23 New Genetic Variants That Increase Risk of Prostate Cancer

Micrograph of prostate adenocarcinoma, acinar type,
 the most common type of prostate cancer.
In an analysis of genetic information among more than 87,000 men, a global team of scientists says they have found 23 new genetic variants that increase a man's risk for prostate cancer. The meta-analysis has revealed once hidden mutations among men in a broad array of ethnic groups comprising men of European, African, Japanese and Latino ancestry. All in all, the study described in Nature Genetics, included information on 43,303 prostate cancer patients and 43,737 men without prostate cancer.
 
The researchers scanned more than 10 million areas of the genome where one genetic building block of DNA was switched for another, referred to as genetic variants, or more specifically, single-nucleotide polymorphisms (SNPs). The team then compared the scanned genome regions of prostate cancer patients with prostate cancer-free men to find the 23 new SNPs they now link to prostate cancer. Together with 76 previously discovered SNPs, the variants account for one-third of the inherited risk for prostate cancers in men of European descent. Because the variants are inherited commonly among populations, they can appear in men with little or no family history of prostate cancer.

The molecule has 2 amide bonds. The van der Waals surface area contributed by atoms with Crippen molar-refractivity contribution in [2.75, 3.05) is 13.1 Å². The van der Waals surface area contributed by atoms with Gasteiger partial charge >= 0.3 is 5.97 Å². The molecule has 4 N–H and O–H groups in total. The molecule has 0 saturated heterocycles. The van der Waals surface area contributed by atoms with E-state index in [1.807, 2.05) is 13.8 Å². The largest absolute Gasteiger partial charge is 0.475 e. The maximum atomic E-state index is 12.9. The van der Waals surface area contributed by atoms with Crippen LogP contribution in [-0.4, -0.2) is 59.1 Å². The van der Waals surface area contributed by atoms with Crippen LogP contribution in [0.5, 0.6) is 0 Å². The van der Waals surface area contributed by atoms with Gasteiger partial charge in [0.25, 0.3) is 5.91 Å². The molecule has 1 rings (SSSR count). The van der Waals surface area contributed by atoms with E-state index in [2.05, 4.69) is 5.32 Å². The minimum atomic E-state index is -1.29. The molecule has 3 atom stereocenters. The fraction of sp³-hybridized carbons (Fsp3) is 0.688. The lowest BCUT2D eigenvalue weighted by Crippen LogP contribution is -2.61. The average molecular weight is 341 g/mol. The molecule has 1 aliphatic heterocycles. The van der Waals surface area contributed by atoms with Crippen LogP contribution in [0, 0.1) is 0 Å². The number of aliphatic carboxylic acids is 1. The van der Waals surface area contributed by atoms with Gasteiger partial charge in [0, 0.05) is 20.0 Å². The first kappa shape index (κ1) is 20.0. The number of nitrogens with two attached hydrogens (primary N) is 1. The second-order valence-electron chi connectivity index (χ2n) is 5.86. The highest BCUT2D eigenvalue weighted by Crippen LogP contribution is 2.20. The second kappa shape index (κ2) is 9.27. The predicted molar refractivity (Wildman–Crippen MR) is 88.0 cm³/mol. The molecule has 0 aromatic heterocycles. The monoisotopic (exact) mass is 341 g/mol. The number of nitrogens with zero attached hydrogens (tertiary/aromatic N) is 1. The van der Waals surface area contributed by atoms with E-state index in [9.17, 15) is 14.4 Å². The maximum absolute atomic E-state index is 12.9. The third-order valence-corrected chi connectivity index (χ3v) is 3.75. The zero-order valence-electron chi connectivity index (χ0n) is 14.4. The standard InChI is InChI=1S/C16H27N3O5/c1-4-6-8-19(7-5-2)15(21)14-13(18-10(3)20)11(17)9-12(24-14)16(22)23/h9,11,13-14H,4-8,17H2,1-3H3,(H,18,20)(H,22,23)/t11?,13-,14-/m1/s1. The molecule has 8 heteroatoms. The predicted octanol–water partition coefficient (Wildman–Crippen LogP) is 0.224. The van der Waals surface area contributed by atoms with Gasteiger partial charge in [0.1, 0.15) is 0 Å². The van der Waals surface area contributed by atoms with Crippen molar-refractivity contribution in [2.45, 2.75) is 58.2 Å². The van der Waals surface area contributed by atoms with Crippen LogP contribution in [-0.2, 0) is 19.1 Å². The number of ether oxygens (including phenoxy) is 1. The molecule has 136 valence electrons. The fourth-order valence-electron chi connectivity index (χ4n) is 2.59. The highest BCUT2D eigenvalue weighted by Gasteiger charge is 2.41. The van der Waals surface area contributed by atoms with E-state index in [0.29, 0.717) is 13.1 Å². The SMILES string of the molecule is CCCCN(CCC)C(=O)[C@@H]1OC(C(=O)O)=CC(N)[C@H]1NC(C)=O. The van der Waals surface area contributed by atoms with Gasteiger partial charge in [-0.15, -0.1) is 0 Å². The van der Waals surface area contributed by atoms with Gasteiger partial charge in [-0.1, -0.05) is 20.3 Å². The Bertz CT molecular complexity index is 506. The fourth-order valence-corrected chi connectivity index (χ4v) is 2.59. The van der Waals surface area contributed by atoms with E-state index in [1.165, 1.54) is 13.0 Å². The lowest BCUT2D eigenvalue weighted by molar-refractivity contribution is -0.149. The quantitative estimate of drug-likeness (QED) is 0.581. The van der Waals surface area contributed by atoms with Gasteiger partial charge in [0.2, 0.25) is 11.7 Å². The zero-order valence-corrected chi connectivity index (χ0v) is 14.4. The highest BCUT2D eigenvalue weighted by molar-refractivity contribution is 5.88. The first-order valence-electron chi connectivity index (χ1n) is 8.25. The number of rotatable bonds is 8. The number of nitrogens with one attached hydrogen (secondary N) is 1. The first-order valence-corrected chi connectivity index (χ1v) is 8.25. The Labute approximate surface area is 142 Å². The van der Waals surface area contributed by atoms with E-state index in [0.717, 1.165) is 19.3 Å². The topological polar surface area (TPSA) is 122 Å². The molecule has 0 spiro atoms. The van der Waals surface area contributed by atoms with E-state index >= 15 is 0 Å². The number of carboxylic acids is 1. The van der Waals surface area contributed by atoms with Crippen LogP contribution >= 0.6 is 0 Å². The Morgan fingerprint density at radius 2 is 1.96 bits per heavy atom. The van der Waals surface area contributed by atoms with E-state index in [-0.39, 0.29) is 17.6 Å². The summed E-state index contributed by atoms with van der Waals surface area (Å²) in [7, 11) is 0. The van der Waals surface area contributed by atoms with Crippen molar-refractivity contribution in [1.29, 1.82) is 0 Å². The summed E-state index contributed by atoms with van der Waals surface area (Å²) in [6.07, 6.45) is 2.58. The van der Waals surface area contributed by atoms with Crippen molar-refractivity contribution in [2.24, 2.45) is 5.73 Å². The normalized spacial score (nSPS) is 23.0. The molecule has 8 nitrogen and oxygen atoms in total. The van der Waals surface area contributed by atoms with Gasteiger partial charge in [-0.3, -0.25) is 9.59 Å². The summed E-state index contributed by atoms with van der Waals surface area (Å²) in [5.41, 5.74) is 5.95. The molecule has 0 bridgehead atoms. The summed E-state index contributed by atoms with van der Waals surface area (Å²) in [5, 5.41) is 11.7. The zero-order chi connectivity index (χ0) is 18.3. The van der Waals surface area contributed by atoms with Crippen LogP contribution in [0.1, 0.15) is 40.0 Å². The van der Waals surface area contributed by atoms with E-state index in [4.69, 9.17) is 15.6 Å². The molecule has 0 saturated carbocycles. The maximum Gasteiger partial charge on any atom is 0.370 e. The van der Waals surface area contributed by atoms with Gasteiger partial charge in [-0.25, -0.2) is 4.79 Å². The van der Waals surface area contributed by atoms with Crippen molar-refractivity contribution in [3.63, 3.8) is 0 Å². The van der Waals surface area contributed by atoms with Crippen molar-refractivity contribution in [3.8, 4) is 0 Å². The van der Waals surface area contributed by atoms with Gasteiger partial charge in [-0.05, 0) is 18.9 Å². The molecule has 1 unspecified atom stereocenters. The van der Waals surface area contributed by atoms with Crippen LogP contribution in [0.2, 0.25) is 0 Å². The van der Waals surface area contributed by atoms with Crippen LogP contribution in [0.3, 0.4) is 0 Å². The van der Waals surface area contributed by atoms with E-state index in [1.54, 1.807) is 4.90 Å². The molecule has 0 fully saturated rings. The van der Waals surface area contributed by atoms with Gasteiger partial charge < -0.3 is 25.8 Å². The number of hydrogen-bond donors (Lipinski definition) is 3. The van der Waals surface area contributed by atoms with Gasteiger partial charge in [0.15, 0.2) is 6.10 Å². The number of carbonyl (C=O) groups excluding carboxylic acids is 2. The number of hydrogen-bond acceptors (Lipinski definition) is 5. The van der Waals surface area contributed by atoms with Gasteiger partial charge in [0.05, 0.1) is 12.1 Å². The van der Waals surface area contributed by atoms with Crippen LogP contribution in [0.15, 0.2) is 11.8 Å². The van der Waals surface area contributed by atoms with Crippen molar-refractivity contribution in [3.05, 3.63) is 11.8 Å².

The identification of prostate cancer-related SNPS could serve as a "molecular family history" to enable better screening guidelines and therapies.
 
For further Reading on prostate cancer, visit the American Cancer Society.
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